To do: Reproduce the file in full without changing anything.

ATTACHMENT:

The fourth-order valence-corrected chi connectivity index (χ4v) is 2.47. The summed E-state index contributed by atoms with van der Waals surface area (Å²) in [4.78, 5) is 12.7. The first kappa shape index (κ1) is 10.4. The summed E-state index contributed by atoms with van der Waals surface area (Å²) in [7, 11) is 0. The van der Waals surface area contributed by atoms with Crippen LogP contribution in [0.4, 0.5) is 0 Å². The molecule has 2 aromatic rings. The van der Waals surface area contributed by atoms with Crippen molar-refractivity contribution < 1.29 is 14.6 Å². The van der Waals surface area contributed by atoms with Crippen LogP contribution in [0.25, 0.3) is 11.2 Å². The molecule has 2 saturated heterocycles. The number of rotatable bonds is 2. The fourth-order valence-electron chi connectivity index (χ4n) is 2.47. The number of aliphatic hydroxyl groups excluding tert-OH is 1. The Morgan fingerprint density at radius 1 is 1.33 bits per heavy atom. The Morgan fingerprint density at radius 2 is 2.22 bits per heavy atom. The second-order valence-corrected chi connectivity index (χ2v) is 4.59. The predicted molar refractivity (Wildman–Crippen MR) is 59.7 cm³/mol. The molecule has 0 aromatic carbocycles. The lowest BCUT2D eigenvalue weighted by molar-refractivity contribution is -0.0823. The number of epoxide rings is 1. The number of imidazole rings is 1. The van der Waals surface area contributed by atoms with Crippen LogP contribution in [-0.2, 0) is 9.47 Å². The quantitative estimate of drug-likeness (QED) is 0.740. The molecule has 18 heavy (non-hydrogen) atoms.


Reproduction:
The fourth-order valence-corrected chi connectivity index (χ4v) is 2.47. The summed E-state index contributed by atoms with van der Waals surface area (Å²) in [4.78, 5) is 12.7. The first kappa shape index (κ1) is 10.4. The summed E-state index contributed by atoms with van der Waals surface area (Å²) in [7, 11) is 0. The van der Waals surface area contributed by atoms with Crippen LogP contribution in [0.4, 0.5) is 0 Å². The molecule has 2 aromatic rings. The van der Waals surface area contributed by atoms with Crippen molar-refractivity contribution < 1.29 is 14.6 Å². The van der Waals surface area contributed by atoms with Crippen LogP contribution in [0.25, 0.3) is 11.2 Å². The molecule has 2 saturated heterocycles. The number of rotatable bonds is 2. The fourth-order valence-electron chi connectivity index (χ4n) is 2.47. The number of aliphatic hydroxyl groups excluding tert-OH is 1. The Morgan fingerprint density at radius 1 is 1.33 bits per heavy atom. The Morgan fingerprint density at radius 2 is 2.22 bits per heavy atom. The second-order valence-corrected chi connectivity index (χ2v) is 4.59. The predicted molar refractivity (Wildman–Crippen MR) is 59.7 cm³/mol. The molecule has 0 aromatic carbocycles. The lowest BCUT2D eigenvalue weighted by molar-refractivity contribution is -0.0823. The number of epoxide rings is 1. The number of imidazole rings is 1. The van der Waals surface area contributed by atoms with Crippen LogP contribution in [-0.2, 0) is 9.47 Å². The quantitative estimate of drug-likeness (QED) is 0.740. The molecule has 18 heavy (non-hydrogen) atoms.